The sea inside 

Mystery, fear and a chilly sense of danger fill Twelve21’s cool space

Threshold

through July 29
Twelve21 Gallery
1221 N. Orange Ave.
407-982-4357
twelve21gallery.com
free

Bryan Carson and Brian Phillips are paired together at this exhibition in Twelve21’s upstairs gallery-cum-graphic studio, and it is a great antidote to the heat and humidity of Orlando’s summer. Stepping into the crisp, cool space, a particularly chilly sense of danger awaits, emanating from startlingly intimate and dispassionate portraits of interesting predators. The two artists share a talent for depicting beauty and terror without getting emotionally involved.

Phillips idealizes hawks, wolves and ferocious felines, transforming them into symbols of mystery and fear. In “Carefully Chosen Words,” five cheetahs bury their faces in the belly of a fallen deer. The horrible beauty of an animal giving up its life force is set in an icy green vacuum. A bloody-muzzled lion, having finished a similar meal, looks into the night in “Born First in the First of Worlds,” a dodecahedron floating just over her head.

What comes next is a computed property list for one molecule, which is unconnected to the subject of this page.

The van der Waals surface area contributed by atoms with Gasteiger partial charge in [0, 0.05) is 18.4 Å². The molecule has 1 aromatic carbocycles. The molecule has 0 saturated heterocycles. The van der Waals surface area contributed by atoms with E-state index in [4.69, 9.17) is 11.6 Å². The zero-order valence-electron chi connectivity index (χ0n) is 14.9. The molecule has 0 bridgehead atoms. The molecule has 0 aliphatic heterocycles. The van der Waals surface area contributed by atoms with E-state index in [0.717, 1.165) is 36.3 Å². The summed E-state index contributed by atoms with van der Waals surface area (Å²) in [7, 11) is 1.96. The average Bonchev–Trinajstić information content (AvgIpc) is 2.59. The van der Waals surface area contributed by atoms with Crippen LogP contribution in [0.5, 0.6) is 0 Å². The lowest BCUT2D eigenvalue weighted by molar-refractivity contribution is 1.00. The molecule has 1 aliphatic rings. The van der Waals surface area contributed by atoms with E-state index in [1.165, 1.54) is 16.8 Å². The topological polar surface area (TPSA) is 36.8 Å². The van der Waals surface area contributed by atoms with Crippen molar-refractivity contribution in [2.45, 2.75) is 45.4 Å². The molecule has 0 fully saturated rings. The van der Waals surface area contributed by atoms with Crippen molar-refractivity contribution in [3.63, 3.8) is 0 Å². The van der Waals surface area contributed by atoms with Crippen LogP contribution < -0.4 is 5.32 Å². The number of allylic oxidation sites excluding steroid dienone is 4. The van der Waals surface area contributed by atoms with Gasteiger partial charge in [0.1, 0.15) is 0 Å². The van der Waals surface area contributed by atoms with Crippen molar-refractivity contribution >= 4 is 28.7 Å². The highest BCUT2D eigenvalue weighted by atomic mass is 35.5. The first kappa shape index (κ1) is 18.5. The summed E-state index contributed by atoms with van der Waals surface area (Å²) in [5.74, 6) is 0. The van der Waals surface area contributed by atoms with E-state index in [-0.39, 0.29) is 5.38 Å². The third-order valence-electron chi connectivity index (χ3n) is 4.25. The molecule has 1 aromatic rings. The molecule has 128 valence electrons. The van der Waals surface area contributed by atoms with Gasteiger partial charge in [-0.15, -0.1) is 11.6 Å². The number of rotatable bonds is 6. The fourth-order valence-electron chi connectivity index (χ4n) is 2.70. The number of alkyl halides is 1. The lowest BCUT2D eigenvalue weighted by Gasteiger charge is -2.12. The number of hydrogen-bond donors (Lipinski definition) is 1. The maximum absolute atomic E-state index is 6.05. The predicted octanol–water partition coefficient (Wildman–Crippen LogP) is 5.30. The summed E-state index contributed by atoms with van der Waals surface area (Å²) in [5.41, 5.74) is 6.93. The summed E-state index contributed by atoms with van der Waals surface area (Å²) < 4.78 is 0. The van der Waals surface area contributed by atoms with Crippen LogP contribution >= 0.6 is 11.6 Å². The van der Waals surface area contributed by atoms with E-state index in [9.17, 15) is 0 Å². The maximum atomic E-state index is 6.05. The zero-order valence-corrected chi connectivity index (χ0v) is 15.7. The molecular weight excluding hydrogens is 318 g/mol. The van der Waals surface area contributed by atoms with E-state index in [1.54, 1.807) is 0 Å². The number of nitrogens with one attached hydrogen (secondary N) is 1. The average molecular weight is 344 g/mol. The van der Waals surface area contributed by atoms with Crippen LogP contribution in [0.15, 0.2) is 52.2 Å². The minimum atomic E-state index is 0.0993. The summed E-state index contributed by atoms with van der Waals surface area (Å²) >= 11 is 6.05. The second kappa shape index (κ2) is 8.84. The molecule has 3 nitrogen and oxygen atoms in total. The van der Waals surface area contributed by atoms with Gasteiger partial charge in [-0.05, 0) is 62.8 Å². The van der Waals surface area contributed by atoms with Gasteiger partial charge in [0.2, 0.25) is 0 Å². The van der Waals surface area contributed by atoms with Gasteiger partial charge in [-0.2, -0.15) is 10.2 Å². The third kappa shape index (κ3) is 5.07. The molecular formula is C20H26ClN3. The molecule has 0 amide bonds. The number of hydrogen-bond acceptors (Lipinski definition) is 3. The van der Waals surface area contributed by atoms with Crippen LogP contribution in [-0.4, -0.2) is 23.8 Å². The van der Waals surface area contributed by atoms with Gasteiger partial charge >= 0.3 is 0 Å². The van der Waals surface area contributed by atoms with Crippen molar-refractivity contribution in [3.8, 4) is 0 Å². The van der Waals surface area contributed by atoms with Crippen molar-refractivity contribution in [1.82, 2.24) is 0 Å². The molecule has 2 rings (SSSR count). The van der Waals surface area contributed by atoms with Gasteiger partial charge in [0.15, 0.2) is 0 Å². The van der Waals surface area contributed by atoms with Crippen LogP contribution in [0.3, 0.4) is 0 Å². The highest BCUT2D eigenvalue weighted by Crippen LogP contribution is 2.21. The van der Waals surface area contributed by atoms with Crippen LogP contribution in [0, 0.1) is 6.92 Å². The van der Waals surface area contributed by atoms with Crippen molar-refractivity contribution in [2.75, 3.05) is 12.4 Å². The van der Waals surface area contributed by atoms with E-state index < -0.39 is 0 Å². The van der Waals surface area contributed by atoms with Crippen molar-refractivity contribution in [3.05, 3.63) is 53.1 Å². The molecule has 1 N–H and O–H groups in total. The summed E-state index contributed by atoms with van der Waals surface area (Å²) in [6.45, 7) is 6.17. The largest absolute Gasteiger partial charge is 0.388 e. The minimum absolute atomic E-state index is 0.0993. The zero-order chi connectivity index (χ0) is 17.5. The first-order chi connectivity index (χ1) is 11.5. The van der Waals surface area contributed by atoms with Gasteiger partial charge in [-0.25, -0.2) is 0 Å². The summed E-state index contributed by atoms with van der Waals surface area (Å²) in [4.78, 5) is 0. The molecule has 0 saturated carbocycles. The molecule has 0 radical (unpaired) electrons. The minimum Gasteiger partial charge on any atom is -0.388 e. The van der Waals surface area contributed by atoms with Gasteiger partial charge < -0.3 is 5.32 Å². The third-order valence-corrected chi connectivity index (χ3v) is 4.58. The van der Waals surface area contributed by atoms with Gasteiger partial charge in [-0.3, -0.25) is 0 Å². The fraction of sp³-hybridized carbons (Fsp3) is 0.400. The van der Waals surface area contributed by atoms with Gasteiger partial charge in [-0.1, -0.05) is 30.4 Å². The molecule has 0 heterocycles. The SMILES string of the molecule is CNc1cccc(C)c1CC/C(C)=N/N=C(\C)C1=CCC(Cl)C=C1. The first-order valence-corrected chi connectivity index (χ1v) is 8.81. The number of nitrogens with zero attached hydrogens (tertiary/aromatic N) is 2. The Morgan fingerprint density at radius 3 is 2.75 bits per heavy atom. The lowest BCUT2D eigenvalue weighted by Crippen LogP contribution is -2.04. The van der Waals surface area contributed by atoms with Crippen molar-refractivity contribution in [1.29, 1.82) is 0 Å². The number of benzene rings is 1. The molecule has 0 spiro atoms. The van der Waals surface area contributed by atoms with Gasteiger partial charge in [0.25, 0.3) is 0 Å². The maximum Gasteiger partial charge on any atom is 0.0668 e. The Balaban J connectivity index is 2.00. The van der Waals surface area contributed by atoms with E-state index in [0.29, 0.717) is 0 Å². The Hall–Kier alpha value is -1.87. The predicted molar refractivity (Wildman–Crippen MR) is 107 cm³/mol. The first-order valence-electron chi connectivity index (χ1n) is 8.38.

Sharp divisions in the canvases, hovering faceted crystals and the objective realism of these pictures all lend them a certain coldness, as if they were icons in a much larger narrative. Meat-eaters are hot; by cooling them off, and with close-ups of eyes and teeth, Phillips offers them as messages, as agents of transformation.

Carson, with shows in Miami’s Wynwood district and the Red Gate Gallery in London under his belt, returns to Orlando with a mature signature technique. He inks his figures over flat wood panels, with opaque acrylic for accents; the warm wood grain contributes a great deal of texture. His voyeuristic underwater glimpses of serenely floating woman’s bodies are disconnected from their faces, black hair languidly floating around them.

Jellyfish and mysterious tentacled sea life inhabit these scenes. In “Seward Harbor,” a young girl with a wise old face stares at the viewer, ignoring a tentacle sliming up her arm from her fishing bucket. These poisonous, predatory creatures lend peril to otherwise innocent human scenes. Only in “Destiny,” a tiny wood block on which a girl screams at a squid, does the subject actually confront the menace presented in the picture.

Dispassionate portrayals of fearful situations link both artists, suggesting a jaded sensibility. Our complex contemporary world seems so unsafe that scissors, incisors and tentacles are almost benign. The work in Thresholdis worth seeing, if only to reinforce an uncomfortable sense of the relationship between man and nature gone dangerously awry.

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